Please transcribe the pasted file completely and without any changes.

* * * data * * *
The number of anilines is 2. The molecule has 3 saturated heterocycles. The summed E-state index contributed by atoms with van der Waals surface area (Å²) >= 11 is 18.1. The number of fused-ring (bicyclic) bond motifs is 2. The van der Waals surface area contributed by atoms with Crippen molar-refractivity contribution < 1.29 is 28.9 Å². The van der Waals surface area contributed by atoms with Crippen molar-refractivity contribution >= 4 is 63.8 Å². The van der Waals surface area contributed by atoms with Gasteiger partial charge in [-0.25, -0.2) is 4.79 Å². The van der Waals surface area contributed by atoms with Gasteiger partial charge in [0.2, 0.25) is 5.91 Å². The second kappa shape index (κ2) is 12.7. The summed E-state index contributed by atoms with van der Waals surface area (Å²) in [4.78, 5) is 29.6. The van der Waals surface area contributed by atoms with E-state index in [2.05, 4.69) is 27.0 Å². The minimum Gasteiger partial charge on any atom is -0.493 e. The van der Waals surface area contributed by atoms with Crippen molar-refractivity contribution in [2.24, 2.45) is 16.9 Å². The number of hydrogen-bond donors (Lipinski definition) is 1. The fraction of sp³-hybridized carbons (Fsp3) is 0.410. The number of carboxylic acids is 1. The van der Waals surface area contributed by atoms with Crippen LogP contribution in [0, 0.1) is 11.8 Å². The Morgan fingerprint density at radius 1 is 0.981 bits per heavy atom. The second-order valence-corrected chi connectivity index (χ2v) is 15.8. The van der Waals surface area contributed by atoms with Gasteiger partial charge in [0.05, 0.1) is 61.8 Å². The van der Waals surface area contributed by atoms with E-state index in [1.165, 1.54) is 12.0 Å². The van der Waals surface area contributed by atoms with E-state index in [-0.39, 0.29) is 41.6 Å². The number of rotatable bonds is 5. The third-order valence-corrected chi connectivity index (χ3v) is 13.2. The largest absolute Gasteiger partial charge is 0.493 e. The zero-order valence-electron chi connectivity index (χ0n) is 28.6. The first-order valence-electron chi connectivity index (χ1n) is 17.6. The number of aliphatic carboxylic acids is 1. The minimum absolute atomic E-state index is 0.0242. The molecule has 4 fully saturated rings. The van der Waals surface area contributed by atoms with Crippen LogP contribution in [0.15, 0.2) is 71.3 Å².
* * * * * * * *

The number of anilines is 2. The molecule has 3 saturated heterocycles. The summed E-state index contributed by atoms with van der Waals surface area (Å²) >= 11 is 18.1. The number of fused-ring (bicyclic) bond motifs is 2. The van der Waals surface area contributed by atoms with Crippen molar-refractivity contribution < 1.29 is 28.9 Å². The van der Waals surface area contributed by atoms with Crippen molar-refractivity contribution >= 4 is 63.8 Å². The van der Waals surface area contributed by atoms with Gasteiger partial charge in [-0.25, -0.2) is 4.79 Å². The van der Waals surface area contributed by atoms with Gasteiger partial charge in [0.2, 0.25) is 5.91 Å². The second kappa shape index (κ2) is 12.7. The summed E-state index contributed by atoms with van der Waals surface area (Å²) in [4.78, 5) is 29.6. The van der Waals surface area contributed by atoms with E-state index in [2.05, 4.69) is 27.0 Å². The minimum Gasteiger partial charge on any atom is -0.493 e. The van der Waals surface area contributed by atoms with Crippen molar-refractivity contribution in [2.24, 2.45) is 16.9 Å². The number of hydrogen-bond donors (Lipinski definition) is 1. The fraction of sp³-hybridized carbons (Fsp3) is 0.410. The number of carboxylic acids is 1. The van der Waals surface area contributed by atoms with Crippen LogP contribution in [0, 0.1) is 11.8 Å². The Morgan fingerprint density at radius 1 is 0.981 bits per heavy atom. The second-order valence-corrected chi connectivity index (χ2v) is 15.8. The van der Waals surface area contributed by atoms with Gasteiger partial charge in [0.05, 0.1) is 61.8 Å². The van der Waals surface area contributed by atoms with E-state index in [1.165, 1.54) is 12.0 Å². The van der Waals surface area contributed by atoms with E-state index in [-0.39, 0.29) is 41.6 Å². The number of rotatable bonds is 5. The third-order valence-corrected chi connectivity index (χ3v) is 13.2. The largest absolute Gasteiger partial charge is 0.493 e. The zero-order valence-electron chi connectivity index (χ0n) is 28.6. The first-order valence-electron chi connectivity index (χ1n) is 17.6. The number of aliphatic carboxylic acids is 1. The minimum absolute atomic E-state index is 0.0242. The molecule has 4 fully saturated rings. The van der Waals surface area contributed by atoms with Crippen LogP contribution in [0.15, 0.2) is 71.3 Å².